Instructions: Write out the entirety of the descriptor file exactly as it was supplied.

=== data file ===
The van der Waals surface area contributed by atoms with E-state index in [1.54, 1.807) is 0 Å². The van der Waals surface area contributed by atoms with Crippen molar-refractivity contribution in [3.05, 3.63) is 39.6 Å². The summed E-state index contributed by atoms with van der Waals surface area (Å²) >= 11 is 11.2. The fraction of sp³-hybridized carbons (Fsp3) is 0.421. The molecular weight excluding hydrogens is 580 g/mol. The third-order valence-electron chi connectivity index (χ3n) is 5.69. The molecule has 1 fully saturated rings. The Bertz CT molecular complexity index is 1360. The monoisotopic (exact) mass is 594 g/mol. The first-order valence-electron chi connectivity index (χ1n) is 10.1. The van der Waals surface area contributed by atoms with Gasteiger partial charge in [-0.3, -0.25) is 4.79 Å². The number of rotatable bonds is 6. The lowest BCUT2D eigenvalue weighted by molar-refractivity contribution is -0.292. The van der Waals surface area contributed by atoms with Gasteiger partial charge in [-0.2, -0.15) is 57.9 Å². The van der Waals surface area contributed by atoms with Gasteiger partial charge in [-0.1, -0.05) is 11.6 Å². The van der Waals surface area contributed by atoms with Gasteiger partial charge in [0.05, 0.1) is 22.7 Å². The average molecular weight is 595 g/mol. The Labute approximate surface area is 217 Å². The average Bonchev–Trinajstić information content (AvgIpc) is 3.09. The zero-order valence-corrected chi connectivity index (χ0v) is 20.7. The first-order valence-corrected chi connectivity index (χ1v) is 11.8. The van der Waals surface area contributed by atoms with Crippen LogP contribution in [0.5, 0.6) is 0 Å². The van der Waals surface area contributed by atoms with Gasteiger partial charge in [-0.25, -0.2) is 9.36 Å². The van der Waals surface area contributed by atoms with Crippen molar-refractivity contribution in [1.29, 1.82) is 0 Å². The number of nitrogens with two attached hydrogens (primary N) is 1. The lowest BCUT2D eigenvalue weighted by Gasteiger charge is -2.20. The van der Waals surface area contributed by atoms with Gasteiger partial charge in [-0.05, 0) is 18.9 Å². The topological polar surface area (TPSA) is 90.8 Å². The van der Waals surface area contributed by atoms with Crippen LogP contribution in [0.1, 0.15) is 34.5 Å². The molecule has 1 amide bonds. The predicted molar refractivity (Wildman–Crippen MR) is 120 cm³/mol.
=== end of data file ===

The van der Waals surface area contributed by atoms with E-state index in [1.54, 1.807) is 0 Å². The van der Waals surface area contributed by atoms with Crippen molar-refractivity contribution in [3.05, 3.63) is 39.6 Å². The summed E-state index contributed by atoms with van der Waals surface area (Å²) >= 11 is 11.2. The fraction of sp³-hybridized carbons (Fsp3) is 0.421. The molecular weight excluding hydrogens is 580 g/mol. The third-order valence-electron chi connectivity index (χ3n) is 5.69. The molecule has 1 fully saturated rings. The Bertz CT molecular complexity index is 1360. The monoisotopic (exact) mass is 594 g/mol. The first-order valence-electron chi connectivity index (χ1n) is 10.1. The van der Waals surface area contributed by atoms with Gasteiger partial charge in [-0.3, -0.25) is 4.79 Å². The number of rotatable bonds is 6. The lowest BCUT2D eigenvalue weighted by molar-refractivity contribution is -0.292. The van der Waals surface area contributed by atoms with Gasteiger partial charge in [-0.2, -0.15) is 57.9 Å². The van der Waals surface area contributed by atoms with Gasteiger partial charge in [-0.1, -0.05) is 11.6 Å². The van der Waals surface area contributed by atoms with Gasteiger partial charge in [0.05, 0.1) is 22.7 Å². The average molecular weight is 595 g/mol. The Labute approximate surface area is 217 Å². The average Bonchev–Trinajstić information content (AvgIpc) is 3.09. The zero-order valence-corrected chi connectivity index (χ0v) is 20.7. The first-order valence-corrected chi connectivity index (χ1v) is 11.8. The van der Waals surface area contributed by atoms with Crippen LogP contribution in [0.5, 0.6) is 0 Å². The van der Waals surface area contributed by atoms with Gasteiger partial charge in [-0.25, -0.2) is 9.36 Å². The van der Waals surface area contributed by atoms with Crippen molar-refractivity contribution in [1.29, 1.82) is 0 Å². The number of nitrogens with two attached hydrogens (primary N) is 1. The lowest BCUT2D eigenvalue weighted by Gasteiger charge is -2.20. The van der Waals surface area contributed by atoms with Gasteiger partial charge in [-0.05, 0) is 18.9 Å². The topological polar surface area (TPSA) is 90.8 Å². The van der Waals surface area contributed by atoms with Crippen LogP contribution in [0.1, 0.15) is 34.5 Å². The molecule has 1 amide bonds. The predicted molar refractivity (Wildman–Crippen MR) is 120 cm³/mol.